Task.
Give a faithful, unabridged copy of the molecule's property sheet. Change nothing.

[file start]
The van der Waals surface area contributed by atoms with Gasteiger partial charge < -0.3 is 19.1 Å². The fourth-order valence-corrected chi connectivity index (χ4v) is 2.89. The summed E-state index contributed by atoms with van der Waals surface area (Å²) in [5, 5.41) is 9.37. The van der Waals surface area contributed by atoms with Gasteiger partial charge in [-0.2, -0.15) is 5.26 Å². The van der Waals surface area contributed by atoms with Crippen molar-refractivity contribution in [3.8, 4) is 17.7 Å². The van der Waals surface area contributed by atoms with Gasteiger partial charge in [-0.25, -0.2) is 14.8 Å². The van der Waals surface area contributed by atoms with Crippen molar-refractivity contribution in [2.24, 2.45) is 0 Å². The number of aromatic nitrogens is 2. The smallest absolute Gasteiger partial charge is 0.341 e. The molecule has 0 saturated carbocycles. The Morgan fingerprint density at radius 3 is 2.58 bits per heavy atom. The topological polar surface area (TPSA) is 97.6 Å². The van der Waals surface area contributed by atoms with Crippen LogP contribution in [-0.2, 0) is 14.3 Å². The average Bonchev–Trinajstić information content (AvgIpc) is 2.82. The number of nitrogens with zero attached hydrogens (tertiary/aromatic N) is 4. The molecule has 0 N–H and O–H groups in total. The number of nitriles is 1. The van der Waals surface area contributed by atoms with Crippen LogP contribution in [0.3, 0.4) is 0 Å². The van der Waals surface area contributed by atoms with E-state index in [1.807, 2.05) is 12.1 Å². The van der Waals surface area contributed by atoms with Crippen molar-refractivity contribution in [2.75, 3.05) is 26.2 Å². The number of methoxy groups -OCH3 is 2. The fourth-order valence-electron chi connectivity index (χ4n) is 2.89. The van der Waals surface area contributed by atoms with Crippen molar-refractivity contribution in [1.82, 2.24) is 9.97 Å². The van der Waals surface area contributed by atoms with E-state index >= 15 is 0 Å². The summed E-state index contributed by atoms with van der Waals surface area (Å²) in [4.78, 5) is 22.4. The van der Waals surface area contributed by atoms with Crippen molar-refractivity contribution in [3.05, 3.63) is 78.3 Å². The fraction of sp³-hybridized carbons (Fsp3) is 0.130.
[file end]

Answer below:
The van der Waals surface area contributed by atoms with Gasteiger partial charge < -0.3 is 19.1 Å². The fourth-order valence-corrected chi connectivity index (χ4v) is 2.89. The summed E-state index contributed by atoms with van der Waals surface area (Å²) in [5, 5.41) is 9.37. The van der Waals surface area contributed by atoms with Gasteiger partial charge in [-0.2, -0.15) is 5.26 Å². The van der Waals surface area contributed by atoms with Crippen molar-refractivity contribution in [3.8, 4) is 17.7 Å². The van der Waals surface area contributed by atoms with Gasteiger partial charge in [-0.25, -0.2) is 14.8 Å². The van der Waals surface area contributed by atoms with Crippen molar-refractivity contribution in [2.24, 2.45) is 0 Å². The number of aromatic nitrogens is 2. The smallest absolute Gasteiger partial charge is 0.341 e. The molecule has 0 saturated carbocycles. The Morgan fingerprint density at radius 3 is 2.58 bits per heavy atom. The topological polar surface area (TPSA) is 97.6 Å². The van der Waals surface area contributed by atoms with Crippen LogP contribution in [-0.2, 0) is 14.3 Å². The average Bonchev–Trinajstić information content (AvgIpc) is 2.82. The number of nitrogens with zero attached hydrogens (tertiary/aromatic N) is 4. The molecule has 0 N–H and O–H groups in total. The number of nitriles is 1. The van der Waals surface area contributed by atoms with Crippen LogP contribution in [0.3, 0.4) is 0 Å². The van der Waals surface area contributed by atoms with E-state index in [1.807, 2.05) is 12.1 Å². The van der Waals surface area contributed by atoms with Crippen molar-refractivity contribution in [2.75, 3.05) is 26.2 Å². The number of methoxy groups -OCH3 is 2. The fourth-order valence-electron chi connectivity index (χ4n) is 2.89. The van der Waals surface area contributed by atoms with Crippen molar-refractivity contribution in [1.82, 2.24) is 9.97 Å². The van der Waals surface area contributed by atoms with E-state index >= 15 is 0 Å². The summed E-state index contributed by atoms with van der Waals surface area (Å²) in [4.78, 5) is 22.4. The van der Waals surface area contributed by atoms with Crippen molar-refractivity contribution in [3.05, 3.63) is 78.3 Å². The fraction of sp³-hybridized carbons (Fsp3) is 0.130.